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England to recognize the independence of the South.
[from the Toronto leader, Jan. 24.]

In the course of a speech, delivered at Southampton, Lord Palmerston referred to the difficulties between the Northern and Southern sections of the United States, and expressed a fear that the Union would be dissolved. His Lordship added a hope that, whether the Union were dissolved or maintained, amicable relations would be established, and that there would be no war between brothers. From the curtness of the telegraphic phraseology, it is not possible to say whether Lord Palmerston intended to refer to the relations of England with the American confederations, or only to the relations between the two Confederacies into which the United States are rapidly forming themselves. Be this as it may, the intention of England to acknowledge the independence of the new Southern Confederacy as soon as it is formed, no longer admits of question. This announcement we are in a position to make in the most positive terms; and whoever will take the trouble to watch the course of events, will find that we are correct. The policy of England has long been to acknowledge all de facto governments, and that policy will not be departed from in the present case. From France a similar procedure may safely be expected; and as soon as the Southern Confederation has formed a provisional government, it will be treated by the two leading powers of Europe as entitled to all the privileges of a sovereign State. The greatest inconvenience would arise from the adoption of any other line of policy. England having no control over the domestic politics of other nations, can only acknowledge whatever form of government they please to set up. To refuse to do so would involve her in endless wars and ruinous commercial embarrassments.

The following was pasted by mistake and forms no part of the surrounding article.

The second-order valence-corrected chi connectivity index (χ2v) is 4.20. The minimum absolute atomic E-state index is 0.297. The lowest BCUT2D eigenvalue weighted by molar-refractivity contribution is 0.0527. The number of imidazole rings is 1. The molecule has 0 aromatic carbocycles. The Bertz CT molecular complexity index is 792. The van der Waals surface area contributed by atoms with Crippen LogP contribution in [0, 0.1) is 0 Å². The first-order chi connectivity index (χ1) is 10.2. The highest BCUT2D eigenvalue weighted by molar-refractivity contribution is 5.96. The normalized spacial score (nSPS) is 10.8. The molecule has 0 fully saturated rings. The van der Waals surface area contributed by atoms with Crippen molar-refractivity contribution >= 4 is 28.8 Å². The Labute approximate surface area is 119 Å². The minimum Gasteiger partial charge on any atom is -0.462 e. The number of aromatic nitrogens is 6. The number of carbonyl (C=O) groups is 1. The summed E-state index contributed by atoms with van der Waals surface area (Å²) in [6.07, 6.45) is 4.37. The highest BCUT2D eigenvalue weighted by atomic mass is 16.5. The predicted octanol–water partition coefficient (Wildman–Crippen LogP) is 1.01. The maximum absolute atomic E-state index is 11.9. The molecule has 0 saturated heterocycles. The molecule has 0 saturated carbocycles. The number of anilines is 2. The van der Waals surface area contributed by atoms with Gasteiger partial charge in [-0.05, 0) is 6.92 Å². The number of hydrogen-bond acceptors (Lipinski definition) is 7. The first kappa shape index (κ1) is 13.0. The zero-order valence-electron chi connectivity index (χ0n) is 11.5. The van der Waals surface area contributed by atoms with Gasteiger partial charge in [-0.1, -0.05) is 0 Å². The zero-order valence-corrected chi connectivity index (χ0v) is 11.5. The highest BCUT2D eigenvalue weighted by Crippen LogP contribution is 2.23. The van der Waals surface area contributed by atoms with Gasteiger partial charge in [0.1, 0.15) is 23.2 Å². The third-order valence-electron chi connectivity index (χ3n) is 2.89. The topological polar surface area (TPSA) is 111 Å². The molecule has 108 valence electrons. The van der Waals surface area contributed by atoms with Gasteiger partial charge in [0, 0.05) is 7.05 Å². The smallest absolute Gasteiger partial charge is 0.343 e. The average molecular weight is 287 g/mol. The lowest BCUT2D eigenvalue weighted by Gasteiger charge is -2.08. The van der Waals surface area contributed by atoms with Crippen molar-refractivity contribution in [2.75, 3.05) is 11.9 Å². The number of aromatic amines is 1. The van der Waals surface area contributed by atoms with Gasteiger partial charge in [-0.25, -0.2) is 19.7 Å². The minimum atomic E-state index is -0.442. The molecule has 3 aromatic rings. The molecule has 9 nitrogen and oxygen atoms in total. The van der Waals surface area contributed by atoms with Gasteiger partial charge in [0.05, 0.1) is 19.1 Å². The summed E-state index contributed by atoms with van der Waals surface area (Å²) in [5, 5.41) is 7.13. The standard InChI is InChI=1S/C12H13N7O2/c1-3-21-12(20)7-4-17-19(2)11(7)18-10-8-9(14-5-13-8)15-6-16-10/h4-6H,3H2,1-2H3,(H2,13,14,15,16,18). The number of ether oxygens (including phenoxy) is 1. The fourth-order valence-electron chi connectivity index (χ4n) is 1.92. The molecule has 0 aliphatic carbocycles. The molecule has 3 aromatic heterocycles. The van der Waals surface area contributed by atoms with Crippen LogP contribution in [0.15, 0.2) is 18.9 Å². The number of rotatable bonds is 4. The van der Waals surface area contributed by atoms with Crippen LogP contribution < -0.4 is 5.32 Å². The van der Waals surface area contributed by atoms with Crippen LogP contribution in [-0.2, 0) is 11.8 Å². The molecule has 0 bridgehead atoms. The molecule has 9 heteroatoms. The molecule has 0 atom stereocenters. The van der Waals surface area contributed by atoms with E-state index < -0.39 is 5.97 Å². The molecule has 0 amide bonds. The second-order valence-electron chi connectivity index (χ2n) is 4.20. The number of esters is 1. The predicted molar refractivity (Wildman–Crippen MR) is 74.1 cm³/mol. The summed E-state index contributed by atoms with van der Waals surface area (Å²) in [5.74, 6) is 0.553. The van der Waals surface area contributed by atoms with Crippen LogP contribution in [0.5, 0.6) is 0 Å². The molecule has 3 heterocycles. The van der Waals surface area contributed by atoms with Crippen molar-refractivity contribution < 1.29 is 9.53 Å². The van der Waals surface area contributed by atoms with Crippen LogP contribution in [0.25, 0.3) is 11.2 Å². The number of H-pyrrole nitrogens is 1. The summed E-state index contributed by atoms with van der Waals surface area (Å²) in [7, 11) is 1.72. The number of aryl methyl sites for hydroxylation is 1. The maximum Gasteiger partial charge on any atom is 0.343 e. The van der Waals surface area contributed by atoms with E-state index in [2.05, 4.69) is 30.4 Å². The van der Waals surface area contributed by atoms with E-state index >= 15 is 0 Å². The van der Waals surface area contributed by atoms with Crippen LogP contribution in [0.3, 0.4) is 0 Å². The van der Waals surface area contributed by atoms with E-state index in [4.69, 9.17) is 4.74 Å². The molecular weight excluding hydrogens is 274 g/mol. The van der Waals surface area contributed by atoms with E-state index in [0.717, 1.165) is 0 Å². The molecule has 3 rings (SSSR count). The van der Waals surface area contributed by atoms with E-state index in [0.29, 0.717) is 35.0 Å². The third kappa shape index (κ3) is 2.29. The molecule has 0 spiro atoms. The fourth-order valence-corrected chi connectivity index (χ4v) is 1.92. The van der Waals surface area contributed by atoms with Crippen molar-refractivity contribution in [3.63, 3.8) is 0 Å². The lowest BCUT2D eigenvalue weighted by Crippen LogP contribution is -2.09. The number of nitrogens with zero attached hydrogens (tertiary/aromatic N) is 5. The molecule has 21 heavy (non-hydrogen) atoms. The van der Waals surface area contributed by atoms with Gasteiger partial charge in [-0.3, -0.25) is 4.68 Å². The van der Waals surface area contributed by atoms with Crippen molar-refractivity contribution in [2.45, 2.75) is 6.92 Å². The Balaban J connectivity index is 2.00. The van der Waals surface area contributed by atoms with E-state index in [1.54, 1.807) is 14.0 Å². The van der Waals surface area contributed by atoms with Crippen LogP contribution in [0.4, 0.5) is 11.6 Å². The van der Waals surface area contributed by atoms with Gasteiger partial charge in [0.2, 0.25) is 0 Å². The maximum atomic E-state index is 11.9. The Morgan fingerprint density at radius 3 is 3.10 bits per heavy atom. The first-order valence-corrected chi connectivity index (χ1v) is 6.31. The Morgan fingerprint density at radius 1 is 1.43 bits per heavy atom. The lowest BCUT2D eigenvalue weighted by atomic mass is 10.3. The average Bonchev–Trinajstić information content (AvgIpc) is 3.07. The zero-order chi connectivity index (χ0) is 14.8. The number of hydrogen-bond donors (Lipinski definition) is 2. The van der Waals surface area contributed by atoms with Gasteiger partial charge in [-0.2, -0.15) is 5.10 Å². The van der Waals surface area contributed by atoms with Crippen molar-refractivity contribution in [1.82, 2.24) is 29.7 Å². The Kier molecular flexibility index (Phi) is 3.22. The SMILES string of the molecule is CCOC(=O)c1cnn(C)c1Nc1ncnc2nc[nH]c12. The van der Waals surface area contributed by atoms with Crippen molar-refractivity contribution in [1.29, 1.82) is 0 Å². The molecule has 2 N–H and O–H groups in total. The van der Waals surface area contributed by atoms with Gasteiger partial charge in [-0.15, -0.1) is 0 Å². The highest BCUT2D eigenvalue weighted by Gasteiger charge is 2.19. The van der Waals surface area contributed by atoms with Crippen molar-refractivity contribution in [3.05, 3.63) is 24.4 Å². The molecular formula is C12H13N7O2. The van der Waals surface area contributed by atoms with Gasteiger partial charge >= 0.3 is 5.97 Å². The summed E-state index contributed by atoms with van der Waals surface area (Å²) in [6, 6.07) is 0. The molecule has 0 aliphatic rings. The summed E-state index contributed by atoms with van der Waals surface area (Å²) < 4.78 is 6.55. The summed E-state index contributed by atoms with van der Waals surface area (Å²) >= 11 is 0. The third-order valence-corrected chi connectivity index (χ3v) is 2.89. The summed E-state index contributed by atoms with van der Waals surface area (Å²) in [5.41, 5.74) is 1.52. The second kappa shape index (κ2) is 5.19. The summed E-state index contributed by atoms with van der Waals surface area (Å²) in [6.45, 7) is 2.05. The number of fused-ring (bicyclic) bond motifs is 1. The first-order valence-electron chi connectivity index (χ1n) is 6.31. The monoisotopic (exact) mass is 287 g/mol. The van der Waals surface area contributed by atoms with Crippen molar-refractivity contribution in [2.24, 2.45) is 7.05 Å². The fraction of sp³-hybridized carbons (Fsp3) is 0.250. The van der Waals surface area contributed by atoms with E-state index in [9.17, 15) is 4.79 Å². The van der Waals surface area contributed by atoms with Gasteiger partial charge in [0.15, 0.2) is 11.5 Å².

If the opinions of an English statesman are, in this instance, destined to produce an influence over the destinies of the United States, their tendency will be to prevent civil war between the two sections. A war between brothers, such as Lord Palmerston here deprecates, is the bitterest of all wars; it would sow the seeds of animosity which would bear bitter fruit for generations to come. The wise and statesmanlike policy was first to attempt a reconciliation; but if all efforts in this direction are to be held to fail, coercion or civil war ought not to be thought of. The North is numerically stronger, and, perhaps, wealthier than the South; and there is little reason to doubt that it could make a conquest of the seceding section. But that it could not hold the Southern as conquered States is just as certain. Secession may not be a constitutional right; but, practically, if nearly half the States of the Union insist upon it, there are no means of preventing its consummation.

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